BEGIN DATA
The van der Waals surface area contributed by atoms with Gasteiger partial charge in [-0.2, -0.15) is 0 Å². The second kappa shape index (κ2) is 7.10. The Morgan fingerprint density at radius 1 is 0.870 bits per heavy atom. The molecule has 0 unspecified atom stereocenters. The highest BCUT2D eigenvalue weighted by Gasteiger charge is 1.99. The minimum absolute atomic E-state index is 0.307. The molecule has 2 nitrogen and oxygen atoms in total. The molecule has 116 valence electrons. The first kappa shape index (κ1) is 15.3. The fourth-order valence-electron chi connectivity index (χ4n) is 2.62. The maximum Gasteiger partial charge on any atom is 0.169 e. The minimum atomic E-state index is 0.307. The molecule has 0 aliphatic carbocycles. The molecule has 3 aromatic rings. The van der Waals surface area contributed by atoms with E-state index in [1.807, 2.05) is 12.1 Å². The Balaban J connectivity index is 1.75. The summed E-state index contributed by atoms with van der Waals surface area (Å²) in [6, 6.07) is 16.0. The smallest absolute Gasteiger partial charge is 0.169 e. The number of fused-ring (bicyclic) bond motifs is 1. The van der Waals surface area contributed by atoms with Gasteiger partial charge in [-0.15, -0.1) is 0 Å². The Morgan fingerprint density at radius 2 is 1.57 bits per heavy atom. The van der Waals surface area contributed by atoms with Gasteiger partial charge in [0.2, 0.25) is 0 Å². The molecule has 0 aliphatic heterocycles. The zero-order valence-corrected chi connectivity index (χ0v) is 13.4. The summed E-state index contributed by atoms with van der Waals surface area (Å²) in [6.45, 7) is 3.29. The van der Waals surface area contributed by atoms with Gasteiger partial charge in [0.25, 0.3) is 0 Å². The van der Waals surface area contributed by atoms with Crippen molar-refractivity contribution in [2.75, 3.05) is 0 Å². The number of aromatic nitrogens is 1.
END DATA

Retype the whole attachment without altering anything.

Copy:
The van der Waals surface area contributed by atoms with Gasteiger partial charge in [-0.2, -0.15) is 0 Å². The second kappa shape index (κ2) is 7.10. The Morgan fingerprint density at radius 1 is 0.870 bits per heavy atom. The molecule has 0 unspecified atom stereocenters. The highest BCUT2D eigenvalue weighted by Gasteiger charge is 1.99. The minimum absolute atomic E-state index is 0.307. The molecule has 2 nitrogen and oxygen atoms in total. The molecule has 116 valence electrons. The first kappa shape index (κ1) is 15.3. The fourth-order valence-electron chi connectivity index (χ4n) is 2.62. The maximum Gasteiger partial charge on any atom is 0.169 e. The minimum atomic E-state index is 0.307. The molecule has 0 aliphatic carbocycles. The molecule has 3 aromatic rings. The van der Waals surface area contributed by atoms with E-state index in [1.807, 2.05) is 12.1 Å². The Balaban J connectivity index is 1.75. The summed E-state index contributed by atoms with van der Waals surface area (Å²) in [6, 6.07) is 16.0. The smallest absolute Gasteiger partial charge is 0.169 e. The number of fused-ring (bicyclic) bond motifs is 1. The van der Waals surface area contributed by atoms with Gasteiger partial charge in [-0.15, -0.1) is 0 Å². The Morgan fingerprint density at radius 2 is 1.57 bits per heavy atom. The van der Waals surface area contributed by atoms with Gasteiger partial charge in [0.2, 0.25) is 0 Å². The molecule has 0 aliphatic heterocycles. The zero-order valence-corrected chi connectivity index (χ0v) is 13.4. The summed E-state index contributed by atoms with van der Waals surface area (Å²) in [6.45, 7) is 3.29. The van der Waals surface area contributed by atoms with Gasteiger partial charge in [0.25, 0.3) is 0 Å². The van der Waals surface area contributed by atoms with Crippen molar-refractivity contribution in [2.75, 3.05) is 0 Å². The number of aromatic nitrogens is 1.